It takes almost half an hour to reach Ikoyi, an upmarket suburb – once an island itself – that was connected by landfill to the rest of Lagos Island some years ago. Turning off Awolowo Road, the main commercial artery, we are quickly pitched onto a bumpy dirt road. Large homes are set back from the leafy streets, the road shaded by palms and strangler figs, various species of tropical foliage for which I’ll never know the names. Power lines, dozens of sagging cables, are hung above the road like a drooping musical score. As in much of urban Africa, the walls double as classified ads. Be a driver in 10 days. Scaffold 4 hire. The mechanic is here. Varying services offered in black paint alongside a certain entrepreneur’s mobile phone number. (Elsewhere, warnings against the notorious conmen who sell fully lived-in homes to unsuspecting consumers: Cavet emptor – Property not for sale.) When we arrive at the African Artists Foundation, a non-profit arts collective where I’ll be spending these next few weeks, the place is plunged in darkness. “I want to on the gen,” says Amos, the young watchman, his voice rising and falling with a pidgin lilt as he scampers off to the generator. In the distance I hear it coughing and sputtering to life; the lights come on; the place is like a wonderland. Paintings and photographs hang from the walls; the shelves are adorned with tribal masks, sculptures, carvings, pottery. It is like being offered a bed in the Uffizi.

On my way out I bump into a young artist, Uche, who rents a room in the back of the foundation. We had met by email a week ago, when he asked me to bring some art supplies from Joburg that were impossible to find in Lagos. He looks over my purchases with a meticulous eye, appraising, then approving. Despite my fears of a colossal fuck-up over the hot-pressed paper and compressed charcoal sticks, I managed to get it right. It is late in the day as we walk along Raymond Njoku Street, the afternoon heat diminishing but potent, the tropical humidity plastering my shirt to my chest. If anything will defeat my sense of purpose in the weeks ahead, it is the suffocating heat of West African climes. Along the road the neighborhood is stirring from its afternoon torpor, men greeting each other with forceful hugs and declamations, women watching with approving smiles as a young child totters to its feet and staggers like a drunk into the road. It is a scene like dawn, like life’s beginnings. For all the chaos and congestion of Lagos, the constant thrum of generators, the Morse code tapping of car horns signaling to each other across multiple lanes of traffic, life in the city’s margins feels relaxed, almost indulgent. A woman is stacking pots and turning the coals on a fire, preparing her chop stall for the night. An old man cocks his head and tunes his radio. Teenage boys sit in a circle in the shade, hunched over a checkerboard. I could be on a quiet street in Bulawayo, in Blantyre, in Jinja, in Nakuru. Lagos, I suspect, is full of paradoxes and contradictions, a world unto itself. Generators rumble all along the road. The power supply is so erratic that homeowners are forced to fend for themselves. “Each house is like a small city,” says Uche.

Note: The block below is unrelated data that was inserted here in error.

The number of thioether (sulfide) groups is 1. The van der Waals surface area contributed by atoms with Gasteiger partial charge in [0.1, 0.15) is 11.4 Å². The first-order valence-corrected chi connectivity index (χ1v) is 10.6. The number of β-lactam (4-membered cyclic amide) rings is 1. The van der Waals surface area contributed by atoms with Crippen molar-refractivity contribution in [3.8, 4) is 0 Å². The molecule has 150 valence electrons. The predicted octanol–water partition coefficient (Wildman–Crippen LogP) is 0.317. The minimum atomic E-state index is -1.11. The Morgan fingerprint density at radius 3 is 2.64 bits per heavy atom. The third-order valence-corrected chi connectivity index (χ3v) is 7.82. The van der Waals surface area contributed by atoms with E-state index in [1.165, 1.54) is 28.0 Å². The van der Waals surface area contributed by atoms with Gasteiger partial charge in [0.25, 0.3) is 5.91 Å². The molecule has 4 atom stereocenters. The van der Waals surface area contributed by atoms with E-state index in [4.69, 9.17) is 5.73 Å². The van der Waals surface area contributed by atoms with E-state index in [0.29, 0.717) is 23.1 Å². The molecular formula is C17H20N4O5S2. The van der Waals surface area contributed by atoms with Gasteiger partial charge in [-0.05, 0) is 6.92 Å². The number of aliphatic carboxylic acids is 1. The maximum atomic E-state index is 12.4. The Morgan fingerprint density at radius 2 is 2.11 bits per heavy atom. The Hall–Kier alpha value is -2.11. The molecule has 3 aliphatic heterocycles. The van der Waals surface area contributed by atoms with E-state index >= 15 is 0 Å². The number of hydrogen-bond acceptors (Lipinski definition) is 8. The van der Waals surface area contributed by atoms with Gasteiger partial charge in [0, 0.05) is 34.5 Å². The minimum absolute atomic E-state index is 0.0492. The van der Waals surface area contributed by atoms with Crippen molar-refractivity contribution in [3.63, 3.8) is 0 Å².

We arrive at Bogobiri, a boutique hotel and gallery that, as I’ll soon learn, is the de facto hub for much of Lagos’ vibrant arts community. The furniture is hand-carved. A flat-screen TV on the wall is playing CNN International. The waiter hands us thick, bound menus, everything priced in four figures. Art in Lagos must pay awfully well. We order a round of beers and talk about life in Africa’s hyper-city. Uche moved here from Abuja just seven months ago, drawn to this Nigerian El Dorado like so many of his countrymen. Lagos is a measuring stick, a melting pot, a city steeped in Yoruba tradition and culture that nevertheless gathers the thousands of newcomers who arrive each day into its rough embrace. In a fractured country described as “a mere geographical expression” by Chief Obafemi Awolowo more than 60 years ago, this is no small thing. Success here is measured less by tribal ties than by hustle and perseverance. Though the pace is too hectic for Uche, who comes from a small town in the east, it’s the only place for a young artist to find success in this country. Already he has had some gallery shows. He is tough, hopeful, determined.

“If you come to Lagos and you are strong, you can make it out,” he says.